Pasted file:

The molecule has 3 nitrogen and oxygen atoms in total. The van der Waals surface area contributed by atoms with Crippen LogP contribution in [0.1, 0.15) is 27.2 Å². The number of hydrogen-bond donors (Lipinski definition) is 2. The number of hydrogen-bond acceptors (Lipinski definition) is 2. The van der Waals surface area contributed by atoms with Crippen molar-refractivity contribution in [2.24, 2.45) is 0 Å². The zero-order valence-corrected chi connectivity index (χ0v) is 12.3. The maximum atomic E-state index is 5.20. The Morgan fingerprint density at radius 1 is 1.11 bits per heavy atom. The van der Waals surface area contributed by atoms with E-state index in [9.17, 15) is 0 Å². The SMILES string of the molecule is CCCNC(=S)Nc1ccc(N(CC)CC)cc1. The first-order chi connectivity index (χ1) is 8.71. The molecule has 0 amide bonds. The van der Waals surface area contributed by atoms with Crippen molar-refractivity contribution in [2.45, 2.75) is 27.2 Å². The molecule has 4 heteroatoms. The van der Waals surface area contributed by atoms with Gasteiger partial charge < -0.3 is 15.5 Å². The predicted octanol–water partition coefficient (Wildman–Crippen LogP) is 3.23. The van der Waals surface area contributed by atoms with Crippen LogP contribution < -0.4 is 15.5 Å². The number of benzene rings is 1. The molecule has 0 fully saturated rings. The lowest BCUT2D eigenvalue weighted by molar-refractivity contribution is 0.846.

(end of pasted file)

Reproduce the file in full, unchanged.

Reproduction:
The molecule has 3 nitrogen and oxygen atoms in total. The van der Waals surface area contributed by atoms with Crippen LogP contribution in [0.1, 0.15) is 27.2 Å². The number of hydrogen-bond donors (Lipinski definition) is 2. The number of hydrogen-bond acceptors (Lipinski definition) is 2. The van der Waals surface area contributed by atoms with Crippen molar-refractivity contribution in [2.24, 2.45) is 0 Å². The zero-order valence-corrected chi connectivity index (χ0v) is 12.3. The maximum atomic E-state index is 5.20. The Morgan fingerprint density at radius 1 is 1.11 bits per heavy atom. The van der Waals surface area contributed by atoms with E-state index in [9.17, 15) is 0 Å². The SMILES string of the molecule is CCCNC(=S)Nc1ccc(N(CC)CC)cc1. The first-order chi connectivity index (χ1) is 8.71. The molecule has 0 amide bonds. The van der Waals surface area contributed by atoms with Crippen molar-refractivity contribution in [2.45, 2.75) is 27.2 Å². The molecule has 4 heteroatoms. The van der Waals surface area contributed by atoms with Gasteiger partial charge < -0.3 is 15.5 Å². The predicted octanol–water partition coefficient (Wildman–Crippen LogP) is 3.23. The van der Waals surface area contributed by atoms with Crippen LogP contribution < -0.4 is 15.5 Å². The number of benzene rings is 1. The molecule has 0 fully saturated rings. The lowest BCUT2D eigenvalue weighted by molar-refractivity contribution is 0.846.